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Simple scheme:

  <tr class="something">
    <td>A</td>
    <td>B</td>
    <td>C</td>
    <td>D</td>
  </tr>

I need to set up a fixed width for <td>. I've tried:

tr.something {
  td {
    width: 90px;
  }
}

Also

td.something {
  width: 90px;
}

for

<td class="something">B</td>

And even

<td style="width: 90px;">B</td>

But the width of <td> is still the same.

share|improve this question
3  
you have with in code instead of width – Muhammad Talha Akbar Feb 27 '13 at 14:54
    
@user984621 did it got resolved – Shail Feb 27 '13 at 14:56
1  
That's not that problem, it was just type, in code is everything correctly. – user984621 Feb 27 '13 at 15:00
    
I just tried and it works - maybe the problem is somewhere different. What does Firebug tell you about the element? – Rockbot Feb 27 '13 at 15:03
    
In this site, man is telling about this topic with video. It is so clear. – egemen May 4 '14 at 15:55
up vote 385 down vote accepted

For Bootstrap 3.0:

With twitter bootstrap 3 use: class="col-md-*" where * is a number of columns of width.

<tr class="something">
    <td class="col-md-2">A</td>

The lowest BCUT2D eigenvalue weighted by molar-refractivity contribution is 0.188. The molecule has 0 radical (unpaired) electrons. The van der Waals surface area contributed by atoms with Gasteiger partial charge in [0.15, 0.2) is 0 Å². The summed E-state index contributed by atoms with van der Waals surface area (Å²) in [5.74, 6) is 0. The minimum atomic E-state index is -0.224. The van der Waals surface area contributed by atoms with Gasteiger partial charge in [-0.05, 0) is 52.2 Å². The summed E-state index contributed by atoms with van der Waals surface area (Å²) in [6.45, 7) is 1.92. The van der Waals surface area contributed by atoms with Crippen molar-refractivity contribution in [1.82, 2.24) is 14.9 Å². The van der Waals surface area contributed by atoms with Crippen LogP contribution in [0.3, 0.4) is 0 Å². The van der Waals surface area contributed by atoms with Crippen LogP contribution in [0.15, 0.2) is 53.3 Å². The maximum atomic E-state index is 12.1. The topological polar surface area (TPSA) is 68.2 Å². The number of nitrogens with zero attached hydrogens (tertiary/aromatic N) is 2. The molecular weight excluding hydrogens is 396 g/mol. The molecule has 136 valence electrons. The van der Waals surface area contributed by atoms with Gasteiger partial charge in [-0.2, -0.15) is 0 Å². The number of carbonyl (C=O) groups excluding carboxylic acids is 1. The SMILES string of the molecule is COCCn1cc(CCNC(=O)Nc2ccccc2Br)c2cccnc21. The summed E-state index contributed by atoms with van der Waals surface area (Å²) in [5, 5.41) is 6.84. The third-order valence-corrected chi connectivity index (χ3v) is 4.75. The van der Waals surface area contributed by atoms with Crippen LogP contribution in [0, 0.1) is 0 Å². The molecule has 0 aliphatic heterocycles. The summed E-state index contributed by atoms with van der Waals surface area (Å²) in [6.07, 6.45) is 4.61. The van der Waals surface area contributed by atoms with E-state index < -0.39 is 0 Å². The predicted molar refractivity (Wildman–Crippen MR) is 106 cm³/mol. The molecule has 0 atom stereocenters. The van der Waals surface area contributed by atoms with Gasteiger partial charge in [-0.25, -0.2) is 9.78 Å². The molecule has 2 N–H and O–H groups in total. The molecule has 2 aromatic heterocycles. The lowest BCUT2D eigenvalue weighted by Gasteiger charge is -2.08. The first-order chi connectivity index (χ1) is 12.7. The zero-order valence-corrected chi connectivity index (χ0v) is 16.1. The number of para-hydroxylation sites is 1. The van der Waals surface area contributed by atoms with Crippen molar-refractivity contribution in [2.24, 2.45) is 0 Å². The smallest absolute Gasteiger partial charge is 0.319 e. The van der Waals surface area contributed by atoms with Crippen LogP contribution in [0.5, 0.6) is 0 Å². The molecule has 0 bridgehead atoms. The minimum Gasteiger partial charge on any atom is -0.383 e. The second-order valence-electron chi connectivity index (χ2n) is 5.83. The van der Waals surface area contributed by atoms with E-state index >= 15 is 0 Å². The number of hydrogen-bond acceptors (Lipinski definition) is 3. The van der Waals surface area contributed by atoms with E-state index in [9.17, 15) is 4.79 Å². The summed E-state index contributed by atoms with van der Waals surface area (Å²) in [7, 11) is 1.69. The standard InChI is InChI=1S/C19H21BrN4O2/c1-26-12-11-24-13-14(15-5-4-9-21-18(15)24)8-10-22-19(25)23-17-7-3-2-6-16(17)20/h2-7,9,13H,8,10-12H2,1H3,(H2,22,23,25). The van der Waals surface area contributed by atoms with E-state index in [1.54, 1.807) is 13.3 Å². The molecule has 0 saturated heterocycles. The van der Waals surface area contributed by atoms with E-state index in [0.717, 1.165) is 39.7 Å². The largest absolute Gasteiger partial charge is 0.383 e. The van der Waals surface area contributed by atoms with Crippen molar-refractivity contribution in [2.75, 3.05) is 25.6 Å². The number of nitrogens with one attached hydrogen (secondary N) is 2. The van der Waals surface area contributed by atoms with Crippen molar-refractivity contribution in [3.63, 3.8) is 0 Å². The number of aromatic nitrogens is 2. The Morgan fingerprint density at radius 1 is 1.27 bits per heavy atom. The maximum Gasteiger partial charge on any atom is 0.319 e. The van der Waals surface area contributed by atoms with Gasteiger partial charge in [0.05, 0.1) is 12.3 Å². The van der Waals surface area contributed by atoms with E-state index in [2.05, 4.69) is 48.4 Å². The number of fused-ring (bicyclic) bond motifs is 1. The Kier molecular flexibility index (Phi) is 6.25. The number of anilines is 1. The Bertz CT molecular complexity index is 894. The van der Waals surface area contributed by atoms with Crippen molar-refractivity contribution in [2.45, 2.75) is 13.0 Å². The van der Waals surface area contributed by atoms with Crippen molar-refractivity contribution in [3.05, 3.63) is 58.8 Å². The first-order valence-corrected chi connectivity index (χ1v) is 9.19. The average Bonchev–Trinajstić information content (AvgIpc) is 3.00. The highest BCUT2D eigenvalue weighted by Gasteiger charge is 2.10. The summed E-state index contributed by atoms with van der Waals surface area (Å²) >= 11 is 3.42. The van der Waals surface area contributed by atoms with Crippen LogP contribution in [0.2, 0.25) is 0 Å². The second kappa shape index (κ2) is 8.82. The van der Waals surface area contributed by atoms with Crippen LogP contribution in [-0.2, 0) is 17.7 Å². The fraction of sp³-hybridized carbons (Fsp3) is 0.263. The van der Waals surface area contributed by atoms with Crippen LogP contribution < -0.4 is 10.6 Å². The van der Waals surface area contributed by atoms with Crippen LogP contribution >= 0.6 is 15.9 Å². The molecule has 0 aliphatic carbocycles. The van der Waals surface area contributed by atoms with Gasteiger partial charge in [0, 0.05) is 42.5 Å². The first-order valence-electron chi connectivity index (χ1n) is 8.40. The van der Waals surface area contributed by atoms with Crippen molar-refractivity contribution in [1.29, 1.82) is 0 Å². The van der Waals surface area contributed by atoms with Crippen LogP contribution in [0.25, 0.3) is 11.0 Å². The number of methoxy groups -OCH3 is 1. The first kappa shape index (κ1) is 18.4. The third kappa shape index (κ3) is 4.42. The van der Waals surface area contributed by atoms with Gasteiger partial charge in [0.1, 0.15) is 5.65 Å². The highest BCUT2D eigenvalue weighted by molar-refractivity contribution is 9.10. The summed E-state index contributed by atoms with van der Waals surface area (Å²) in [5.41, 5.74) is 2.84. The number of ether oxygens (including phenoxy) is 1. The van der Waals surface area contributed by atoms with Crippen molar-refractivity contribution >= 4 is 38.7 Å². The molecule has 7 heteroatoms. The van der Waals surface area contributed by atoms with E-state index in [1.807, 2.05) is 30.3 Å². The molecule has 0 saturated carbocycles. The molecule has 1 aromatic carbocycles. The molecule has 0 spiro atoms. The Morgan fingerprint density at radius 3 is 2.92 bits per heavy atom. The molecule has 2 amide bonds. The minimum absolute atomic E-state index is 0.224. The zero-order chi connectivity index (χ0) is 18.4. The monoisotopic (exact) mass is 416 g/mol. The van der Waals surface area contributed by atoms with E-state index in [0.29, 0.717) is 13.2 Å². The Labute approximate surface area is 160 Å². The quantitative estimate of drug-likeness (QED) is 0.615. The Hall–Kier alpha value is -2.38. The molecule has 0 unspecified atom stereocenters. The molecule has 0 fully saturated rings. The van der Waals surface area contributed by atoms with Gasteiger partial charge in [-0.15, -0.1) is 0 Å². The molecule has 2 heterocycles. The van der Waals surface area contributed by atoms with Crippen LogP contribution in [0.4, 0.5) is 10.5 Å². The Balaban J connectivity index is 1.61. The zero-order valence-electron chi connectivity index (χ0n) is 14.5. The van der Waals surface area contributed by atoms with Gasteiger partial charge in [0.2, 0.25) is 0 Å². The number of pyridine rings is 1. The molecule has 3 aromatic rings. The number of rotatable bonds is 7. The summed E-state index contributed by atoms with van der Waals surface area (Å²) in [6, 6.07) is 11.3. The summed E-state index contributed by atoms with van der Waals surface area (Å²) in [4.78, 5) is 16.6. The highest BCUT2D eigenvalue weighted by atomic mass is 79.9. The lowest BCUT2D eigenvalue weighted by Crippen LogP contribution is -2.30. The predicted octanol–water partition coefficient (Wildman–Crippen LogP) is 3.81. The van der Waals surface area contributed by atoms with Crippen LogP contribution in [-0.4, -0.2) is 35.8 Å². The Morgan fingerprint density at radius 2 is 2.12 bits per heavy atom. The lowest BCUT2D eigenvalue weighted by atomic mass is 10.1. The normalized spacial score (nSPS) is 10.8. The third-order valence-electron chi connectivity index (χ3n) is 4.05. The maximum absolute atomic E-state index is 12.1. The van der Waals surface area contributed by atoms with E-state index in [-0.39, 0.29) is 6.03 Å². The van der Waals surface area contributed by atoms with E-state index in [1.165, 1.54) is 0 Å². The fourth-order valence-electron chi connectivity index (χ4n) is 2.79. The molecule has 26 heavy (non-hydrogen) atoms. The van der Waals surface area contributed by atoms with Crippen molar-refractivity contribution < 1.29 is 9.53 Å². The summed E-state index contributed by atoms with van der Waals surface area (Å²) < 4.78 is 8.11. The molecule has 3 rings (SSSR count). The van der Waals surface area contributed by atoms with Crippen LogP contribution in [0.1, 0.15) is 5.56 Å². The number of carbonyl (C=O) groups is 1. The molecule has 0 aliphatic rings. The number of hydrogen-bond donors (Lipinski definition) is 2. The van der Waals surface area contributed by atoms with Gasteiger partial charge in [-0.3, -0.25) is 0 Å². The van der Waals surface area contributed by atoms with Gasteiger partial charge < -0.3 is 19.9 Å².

<td class="col-md-3">B</td>
    <td class="col-md-6">C</td>
    <td class="col-md-1">D</td>
</tr>

For Bootstrap 2.0:

With twitter bootstrap 2 use: class="span*" where * is a number of columns of width.

<tr class="something">
    <td class="span2">A</td>
    <td class="span3">B</td>
    <td class="span6">C</td>
    <td class="span1">D</td>
</tr>

** If you have <th> elements set the width there and not on the <td> elements.

share|improve this answer
17  
spanX must be replaced by col-md-X in bootstrap 3.0 – Patrice Dec 30 '13 at 9:43
21  
What happens if you have more than 12 columns? – ClearCloud8 Dec 30 '14 at 23:29
12  
you can apply this only in the <head> in each <th> tag and all rows will match – Diego Fernando Murillo Valenci Apr 20 '15 at 20:48
1  
Is there documentation about this on the Bootstrap website? – luisperezphd Jun 5 '15 at 14:39
4  
This works, but it's not on the bootstrap site because those col-* classes aren't meant to be used this way. They are meant to be used in the responsive bootstrap grids. If you like what these do, consider looking at the CSS for them and copy it to make your own CSS. – DustinA Sep 24 '15 at 18:39

If you're using <table class="table"> on your table, Bootstrap's table class adds a width of 100% to the table. You need to change the width to auto.

Also, if the first row of your table is a header row, you might need to add the width to th rather than td.

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1  
As an addition on Bootstrap 3 you will also need to set the white-space property of the th to normal since it is nowrap currently as such headers won't break. – Sammaye Mar 14 '14 at 12:49

I was having the same issue, I made the table fixed and then specified my td width. If you have th you can do those as well.

table {
    table-layout: fixed;
    word-wrap: break-word;
}

Template:

<td style="width:10%">content</td>